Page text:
# Boundary conditions for 2 ropes fixed to a massless ring with a damper

Redwaves
Homework Statement:
The boundary conditions for 2 ropes fixed to a massless ring with a massless damper
A wave comes from the left (rope 1) to the right (rope 2).
Relevant Equations:
##\psi_1 = Ae^{i(\omega t -k_1x)} + Re^{i(\omega t + k_1x)}##
##\psi_2 = Te^{i(\omega t -k_2x)}##
Hi,
I'm not quite sure if I'm correct. I need to find the boundary conditions for 2 ropes ##T_1 \mu_1, T_2 \mu_2## fixed at ##x=0## to a massless ring with a massless damper of force ##F_d - -bv_y##

Here what I think, since the ring and the damper is massless ##\sum F_y = 0##. Thus, ##-T_1 \frac{\partial \psi_1}{\partial x} + T_2 \frac{\partial \psi_2}{\partial x} -b \frac{dy}{dt} = 0##

Then, the height must be the same for the first rope, the ring and the second rope at ##x=0##, thus ##y_d = \psi_1(0,t) = \psi_2(0,t)##
Which mean, A + R = T, since ##Ae^{i(\omega t -k_1x)} + Re^{i(\omega t + k_1x)} = Te^{i(\omega t -k_2x)}## at x=0 Last edited:

Mentor
Is there a diagram that goes with this problem? I'm having trouble getting all of the terms correct...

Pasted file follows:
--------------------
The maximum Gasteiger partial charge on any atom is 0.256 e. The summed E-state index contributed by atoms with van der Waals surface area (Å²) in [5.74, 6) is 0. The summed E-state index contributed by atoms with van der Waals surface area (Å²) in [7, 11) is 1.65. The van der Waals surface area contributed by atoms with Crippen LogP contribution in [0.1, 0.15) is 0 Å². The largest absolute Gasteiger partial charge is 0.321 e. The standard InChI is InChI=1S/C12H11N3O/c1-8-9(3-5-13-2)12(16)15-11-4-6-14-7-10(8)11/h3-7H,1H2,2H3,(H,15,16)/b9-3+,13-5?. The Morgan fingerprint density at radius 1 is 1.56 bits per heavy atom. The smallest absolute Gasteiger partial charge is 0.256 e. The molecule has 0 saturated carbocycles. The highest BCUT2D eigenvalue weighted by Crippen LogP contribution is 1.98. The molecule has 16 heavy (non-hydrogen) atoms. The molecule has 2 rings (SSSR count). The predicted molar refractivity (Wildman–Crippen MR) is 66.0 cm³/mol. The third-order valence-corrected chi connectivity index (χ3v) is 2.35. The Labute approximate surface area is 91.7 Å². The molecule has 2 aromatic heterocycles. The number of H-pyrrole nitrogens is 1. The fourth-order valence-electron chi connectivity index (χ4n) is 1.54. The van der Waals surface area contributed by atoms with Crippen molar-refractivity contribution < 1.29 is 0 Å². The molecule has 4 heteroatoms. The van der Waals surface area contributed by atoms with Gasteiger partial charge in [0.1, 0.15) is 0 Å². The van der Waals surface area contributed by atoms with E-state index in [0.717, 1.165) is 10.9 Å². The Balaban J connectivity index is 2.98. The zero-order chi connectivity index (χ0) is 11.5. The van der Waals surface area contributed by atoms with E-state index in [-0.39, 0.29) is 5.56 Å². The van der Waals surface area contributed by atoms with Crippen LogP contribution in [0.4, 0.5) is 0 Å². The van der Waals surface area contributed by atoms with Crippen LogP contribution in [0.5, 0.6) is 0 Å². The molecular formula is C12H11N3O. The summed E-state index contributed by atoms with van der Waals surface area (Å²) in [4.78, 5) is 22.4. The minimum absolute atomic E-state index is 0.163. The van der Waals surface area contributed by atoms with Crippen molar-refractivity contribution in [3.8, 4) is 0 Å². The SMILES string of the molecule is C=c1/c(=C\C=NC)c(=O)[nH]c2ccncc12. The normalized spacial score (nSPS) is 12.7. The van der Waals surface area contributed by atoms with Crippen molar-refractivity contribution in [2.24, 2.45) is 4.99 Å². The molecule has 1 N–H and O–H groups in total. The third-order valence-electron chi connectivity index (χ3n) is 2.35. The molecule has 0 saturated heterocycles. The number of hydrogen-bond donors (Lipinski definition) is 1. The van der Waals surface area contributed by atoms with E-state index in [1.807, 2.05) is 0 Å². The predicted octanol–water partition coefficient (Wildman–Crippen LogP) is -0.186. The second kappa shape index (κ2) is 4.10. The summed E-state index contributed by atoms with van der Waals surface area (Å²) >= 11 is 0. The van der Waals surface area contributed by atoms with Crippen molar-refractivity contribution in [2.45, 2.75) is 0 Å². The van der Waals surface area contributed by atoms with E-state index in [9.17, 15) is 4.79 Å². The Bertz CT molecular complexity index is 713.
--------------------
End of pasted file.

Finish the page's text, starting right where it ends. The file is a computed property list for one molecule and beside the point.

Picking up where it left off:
Redwaves
I did a diagram. Is it clear enough?

Mentor
I did a diagram. Is it clear enough?
Bwaaa. So the two ropes are co-linear, and there is a ring in the middle connecting them with some sort of damper? Is there really no diagram with the problem that you've been given?

Redwaves
It's exactly like that. I just drew it myself, but it's basically the same. Correct me if I'm wrong, but to find the boundary conditions, I don't think I need this diagram. Since, there are only 3 forces in the y direction and I know that the damper and the ring is massless.

The goal is the find that ##b = Z_1 - Z_2## to have ##R = 0##. However, I found ##R = -Z_1 + Z_2##. I'm pretty sure my boundary conditions is not correct. ##Z_i## are the impedance.

Last edited:
Redwaves
##-T_1 \frac{\partial \psi_1}{\partial x} + T_2 \frac{\partial \psi_2}{\partial x} -b \frac{dy}{dt} = 0##
##T = A + R##

With those conditions I get ##R = \frac{Z_1A - Z_2B - bA}{Z_1 + Z_2 +b}##
if ##b = Z_1 - Z_2##, ##R = 0##
This is the correct answer. But are my boundary conditions correct?

Homework Helper
Gold Member
##-T_1 \frac{\partial \psi_1}{\partial x} + T_2 \frac{\partial \psi_2}{\partial x} -b \frac{dy}{dt} = 0##
##T = A + R##

With those conditions I get ##R = \frac{Z_1A - Z_2B - bA}{Z_1 + Z_2 +b}##
if ##b = Z_1 - Z_2##, ##R = 0##
This is the correct answer. But are my boundary conditions correct?
This looks good to me, except I think the B in the numerator of R should be A.

Redwaves
If B in the numerator of R is A, I didn't get 0 if ##b = Z_1 - Z_2##

Homework Helper
Gold Member
If B in the numerator of R is A, I didn't get 0 if ##b = Z_1 - Z_2##

Can you show the individual steps of how you get ##R = \frac{Z_1A - Z_2B - bA}{Z_1 + Z_2 +b}## to reduce to ##R = 0## when ##b = Z_1 - Z_2##?